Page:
It is simple in the sense that consciousness and its inherently liberated nature are not manufactured realities—they are “always already” present, as is commonly explained.
It is complex in the sense that the mind seems to thrive on complication. It is human nature to want to be doing something, rather than just being without thinking, imaging, creating. By recognizing the mind’s capacity for denial, self-deception, and distraction, one ideally seeks and works with a trained meditation instructor in navigating the complex landscape of consciousness.
During my first days of instruction, Mahasi Sayadaw talked about the nature of consciousness and the importance of meditation.
He explained how the world exists as an expression of consciousness. I took this to mean that consciousness was the “virtual reality” of all existence—the underlying basis of the trees, rocks, rainbows, oceans, and galaxies. Everything was consciousness, in varying degrees. I understood him to say that everything was alive, that we are in a living universe—a cognitive totality of infinite beingness.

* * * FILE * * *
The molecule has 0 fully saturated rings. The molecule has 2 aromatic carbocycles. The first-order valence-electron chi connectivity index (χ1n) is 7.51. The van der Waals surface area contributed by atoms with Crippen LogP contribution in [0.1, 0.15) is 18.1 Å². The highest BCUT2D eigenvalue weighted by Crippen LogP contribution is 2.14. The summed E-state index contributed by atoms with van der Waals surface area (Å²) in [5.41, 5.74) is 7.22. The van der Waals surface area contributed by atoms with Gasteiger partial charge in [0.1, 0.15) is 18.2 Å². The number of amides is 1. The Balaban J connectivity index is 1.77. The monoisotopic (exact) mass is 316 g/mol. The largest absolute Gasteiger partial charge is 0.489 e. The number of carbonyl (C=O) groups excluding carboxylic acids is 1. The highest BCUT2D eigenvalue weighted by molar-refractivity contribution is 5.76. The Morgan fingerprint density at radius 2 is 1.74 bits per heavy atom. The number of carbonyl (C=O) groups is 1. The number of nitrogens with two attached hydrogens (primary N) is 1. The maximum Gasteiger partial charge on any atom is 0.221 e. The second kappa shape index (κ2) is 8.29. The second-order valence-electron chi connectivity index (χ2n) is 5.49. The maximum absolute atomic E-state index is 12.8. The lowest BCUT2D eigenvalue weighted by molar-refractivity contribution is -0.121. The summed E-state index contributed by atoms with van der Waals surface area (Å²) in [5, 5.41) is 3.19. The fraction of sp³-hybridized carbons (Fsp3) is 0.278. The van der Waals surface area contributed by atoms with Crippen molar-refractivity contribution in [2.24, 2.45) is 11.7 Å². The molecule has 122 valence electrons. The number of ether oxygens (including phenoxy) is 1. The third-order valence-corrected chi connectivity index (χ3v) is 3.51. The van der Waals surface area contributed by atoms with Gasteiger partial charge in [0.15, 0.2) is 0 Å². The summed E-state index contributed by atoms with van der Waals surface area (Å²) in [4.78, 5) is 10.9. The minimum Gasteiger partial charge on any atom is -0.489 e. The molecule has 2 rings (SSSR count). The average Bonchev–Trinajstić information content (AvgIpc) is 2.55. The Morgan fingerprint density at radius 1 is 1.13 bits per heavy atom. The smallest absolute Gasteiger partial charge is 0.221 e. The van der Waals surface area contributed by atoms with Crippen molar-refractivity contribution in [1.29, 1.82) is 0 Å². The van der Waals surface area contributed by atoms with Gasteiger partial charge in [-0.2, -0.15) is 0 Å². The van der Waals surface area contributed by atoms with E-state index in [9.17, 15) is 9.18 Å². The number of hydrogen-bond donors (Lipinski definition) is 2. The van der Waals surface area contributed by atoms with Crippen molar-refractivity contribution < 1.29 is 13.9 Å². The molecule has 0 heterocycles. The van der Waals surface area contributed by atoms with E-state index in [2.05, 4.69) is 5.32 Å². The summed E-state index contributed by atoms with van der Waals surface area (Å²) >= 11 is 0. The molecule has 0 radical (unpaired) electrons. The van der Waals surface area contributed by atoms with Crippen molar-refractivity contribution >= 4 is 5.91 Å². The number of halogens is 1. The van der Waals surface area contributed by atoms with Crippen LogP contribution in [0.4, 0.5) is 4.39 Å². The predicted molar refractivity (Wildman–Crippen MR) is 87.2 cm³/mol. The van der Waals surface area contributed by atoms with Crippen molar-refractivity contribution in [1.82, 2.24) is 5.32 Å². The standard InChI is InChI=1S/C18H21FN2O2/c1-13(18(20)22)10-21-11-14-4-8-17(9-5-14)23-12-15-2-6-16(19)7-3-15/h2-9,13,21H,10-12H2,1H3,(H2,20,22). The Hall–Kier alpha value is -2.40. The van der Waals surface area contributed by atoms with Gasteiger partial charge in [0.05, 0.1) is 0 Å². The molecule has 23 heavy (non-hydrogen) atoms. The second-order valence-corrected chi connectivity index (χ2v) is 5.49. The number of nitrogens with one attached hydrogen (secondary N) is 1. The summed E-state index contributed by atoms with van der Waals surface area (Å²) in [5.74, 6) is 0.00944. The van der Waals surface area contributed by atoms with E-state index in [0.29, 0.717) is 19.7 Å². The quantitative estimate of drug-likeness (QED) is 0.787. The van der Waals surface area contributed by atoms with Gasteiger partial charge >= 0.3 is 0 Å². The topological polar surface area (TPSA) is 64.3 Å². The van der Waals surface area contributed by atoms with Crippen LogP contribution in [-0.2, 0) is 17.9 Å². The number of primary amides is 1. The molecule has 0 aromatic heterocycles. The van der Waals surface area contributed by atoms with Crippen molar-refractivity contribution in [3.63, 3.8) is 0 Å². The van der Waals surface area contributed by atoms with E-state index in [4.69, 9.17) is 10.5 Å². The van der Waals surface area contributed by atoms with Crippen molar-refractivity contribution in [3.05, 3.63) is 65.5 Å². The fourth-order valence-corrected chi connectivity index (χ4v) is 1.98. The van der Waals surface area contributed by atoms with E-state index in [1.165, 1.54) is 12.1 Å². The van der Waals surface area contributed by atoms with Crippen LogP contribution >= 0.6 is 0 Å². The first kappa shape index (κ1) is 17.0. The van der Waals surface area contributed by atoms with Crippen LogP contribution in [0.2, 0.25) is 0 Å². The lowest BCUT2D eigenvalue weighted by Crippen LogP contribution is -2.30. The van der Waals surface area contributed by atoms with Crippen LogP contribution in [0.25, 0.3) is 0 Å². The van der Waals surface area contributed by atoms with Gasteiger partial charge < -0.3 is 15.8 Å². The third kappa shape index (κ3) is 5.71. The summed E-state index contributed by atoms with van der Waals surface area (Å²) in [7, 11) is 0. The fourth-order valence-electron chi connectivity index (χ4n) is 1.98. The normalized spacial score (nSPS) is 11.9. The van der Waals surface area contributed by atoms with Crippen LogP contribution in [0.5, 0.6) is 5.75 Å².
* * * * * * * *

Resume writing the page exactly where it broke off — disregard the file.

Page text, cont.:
Quoting the Buddha, Mahasi Sayadaw called this totality samsara.
In his way he expressed how human consciousness was a prism for this totality—this samsara that we see, hear and sense in and around us. Just as the outer universe is a multilayered infinity, so too is the inner one.
This whole-consciousness or samsara is a living eternity of discernible realities.
He suggested that the mind can be trained to harmonize itself with any of these realities. He made it clear that “if one knows how, one can enter any dimension of consciousness at will. This is as straightforward as turning a dial on a radio. If you learn how to fine-tune consciousness there will be no static—no distraction, no wandering, no dullness.”
Mindfulness meditation, Mahasi Sayadaw said, is the experiential study of consciousness.
Through meditation we can understand the mind’s nature—its structure, functioning and characteristics.
Consciousness, according to Buddhist and Eastern mysticism, is a holograph-like excitation of cognitive properties, without a center and therefore without one inherent reality.